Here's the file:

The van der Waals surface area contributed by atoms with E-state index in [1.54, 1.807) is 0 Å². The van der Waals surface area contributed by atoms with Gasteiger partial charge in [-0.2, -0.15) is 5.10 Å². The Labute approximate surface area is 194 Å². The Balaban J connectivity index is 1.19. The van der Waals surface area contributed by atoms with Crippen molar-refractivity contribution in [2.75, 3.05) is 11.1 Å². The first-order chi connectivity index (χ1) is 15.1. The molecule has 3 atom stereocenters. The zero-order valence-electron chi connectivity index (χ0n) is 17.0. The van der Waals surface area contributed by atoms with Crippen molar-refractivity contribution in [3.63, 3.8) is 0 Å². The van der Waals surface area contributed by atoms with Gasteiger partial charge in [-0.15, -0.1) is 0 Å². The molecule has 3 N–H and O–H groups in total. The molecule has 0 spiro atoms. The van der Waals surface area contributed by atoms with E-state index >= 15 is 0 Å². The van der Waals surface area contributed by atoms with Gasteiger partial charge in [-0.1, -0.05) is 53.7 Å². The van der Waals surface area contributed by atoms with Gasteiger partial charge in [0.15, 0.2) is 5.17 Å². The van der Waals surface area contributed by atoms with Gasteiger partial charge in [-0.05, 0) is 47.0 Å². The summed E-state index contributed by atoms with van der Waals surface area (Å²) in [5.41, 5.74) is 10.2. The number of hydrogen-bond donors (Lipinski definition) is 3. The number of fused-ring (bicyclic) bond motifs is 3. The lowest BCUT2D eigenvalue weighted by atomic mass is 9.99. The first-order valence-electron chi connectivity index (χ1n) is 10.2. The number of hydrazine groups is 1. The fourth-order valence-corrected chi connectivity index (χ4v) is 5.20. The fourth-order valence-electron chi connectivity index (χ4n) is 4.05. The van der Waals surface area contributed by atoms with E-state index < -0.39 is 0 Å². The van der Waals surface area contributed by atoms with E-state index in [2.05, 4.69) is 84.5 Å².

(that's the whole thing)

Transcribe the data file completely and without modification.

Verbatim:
The van der Waals surface area contributed by atoms with E-state index in [1.54, 1.807) is 0 Å². The van der Waals surface area contributed by atoms with Gasteiger partial charge in [-0.2, -0.15) is 5.10 Å². The Labute approximate surface area is 194 Å². The Balaban J connectivity index is 1.19. The van der Waals surface area contributed by atoms with Crippen molar-refractivity contribution in [2.75, 3.05) is 11.1 Å². The first-order chi connectivity index (χ1) is 15.1. The molecule has 3 atom stereocenters. The zero-order valence-electron chi connectivity index (χ0n) is 17.0. The van der Waals surface area contributed by atoms with Crippen molar-refractivity contribution in [3.63, 3.8) is 0 Å². The van der Waals surface area contributed by atoms with Gasteiger partial charge in [-0.15, -0.1) is 0 Å². The molecule has 3 N–H and O–H groups in total. The molecule has 0 spiro atoms. The van der Waals surface area contributed by atoms with E-state index >= 15 is 0 Å². The van der Waals surface area contributed by atoms with Gasteiger partial charge in [-0.1, -0.05) is 53.7 Å². The van der Waals surface area contributed by atoms with Gasteiger partial charge in [0.15, 0.2) is 5.17 Å². The van der Waals surface area contributed by atoms with Gasteiger partial charge in [-0.05, 0) is 47.0 Å². The summed E-state index contributed by atoms with van der Waals surface area (Å²) in [5.41, 5.74) is 10.2. The number of hydrogen-bond donors (Lipinski definition) is 3. The number of fused-ring (bicyclic) bond motifs is 3. The lowest BCUT2D eigenvalue weighted by atomic mass is 9.99. The first-order valence-electron chi connectivity index (χ1n) is 10.2. The number of hydrazine groups is 1. The fourth-order valence-corrected chi connectivity index (χ4v) is 5.20. The fourth-order valence-electron chi connectivity index (χ4n) is 4.05. The van der Waals surface area contributed by atoms with E-state index < -0.39 is 0 Å². The van der Waals surface area contributed by atoms with E-state index in [2.05, 4.69) is 84.5 Å².